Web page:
Included Data and Additional Media
In addition to the book content, there is a range of downloadable content (or installable if the book is purchased as a hardcopy) which includes videos (over 4 hours) and the data that is used in the examples. The videos reinforce the lessons, highlighting applicable areas of the screen and the commands used. The appendices go into the steps required to install the data in your own environment.
Discarding the appendixes, the book is broken down into two parts (the chapter outlines for the book are below). Part I deals with Power View and how to use it in an existing environment. If you were only interested in creating, viewing and using visualizations, Part I would be enough (say for example, managers and sales people). Part II extends the offering by diving into model creation (the data that Power View uses). This is more applicable to a savvy business user, power user (and so on). Notwithstanding the likely audience for Part II, it is very easy to follow with plenty of practical examples and exercises.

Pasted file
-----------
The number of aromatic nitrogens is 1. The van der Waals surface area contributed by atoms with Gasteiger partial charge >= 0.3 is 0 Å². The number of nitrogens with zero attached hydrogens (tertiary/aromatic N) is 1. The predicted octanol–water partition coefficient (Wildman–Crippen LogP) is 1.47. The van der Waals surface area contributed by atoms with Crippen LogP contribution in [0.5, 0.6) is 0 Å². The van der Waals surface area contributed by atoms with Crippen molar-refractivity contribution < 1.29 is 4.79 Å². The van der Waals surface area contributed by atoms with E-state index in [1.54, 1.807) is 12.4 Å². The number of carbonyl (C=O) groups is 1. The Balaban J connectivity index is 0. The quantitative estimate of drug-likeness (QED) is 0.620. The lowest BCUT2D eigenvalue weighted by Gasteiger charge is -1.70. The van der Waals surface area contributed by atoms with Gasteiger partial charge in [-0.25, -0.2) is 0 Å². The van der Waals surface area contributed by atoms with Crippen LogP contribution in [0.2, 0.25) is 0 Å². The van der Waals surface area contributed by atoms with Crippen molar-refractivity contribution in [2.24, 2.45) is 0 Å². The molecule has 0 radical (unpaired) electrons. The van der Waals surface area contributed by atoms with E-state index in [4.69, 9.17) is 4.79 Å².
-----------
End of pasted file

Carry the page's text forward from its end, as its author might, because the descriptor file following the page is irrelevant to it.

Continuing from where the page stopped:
The structure of the book is outlined as;
Part I – Power View
• Chapter 1 – Getting Started
• Chapter 2 – The Table Visualization
• Chapter 3 – Additional Visualizations
• Chapter 4 – Charting
• Chapter 5 – Bringing Your Data to Life
• Chapter 6 – Sharing Reports
Part II – Creating a BI Semantic Model (BISM)
• Chapter 7 – BISM: Getting Started
• Chapter 8 – Basic BI Semantic Model Design
• Chapter 9 – BI Semantic Model: Additional Model Features
• Chapter 10 – Using DAX Expressions
• Chapter 11 – Deploying Tabular BI Semantic Models
Part III – Appendixes
• Appendix A – Installing and Configuring the Sample Data
• Appendix B – Creating a Virtual Learning Environment
You can get “Visualizing Data with Microsoft Power View” at http://mhprofessional.com/product.php?isbn=0071780823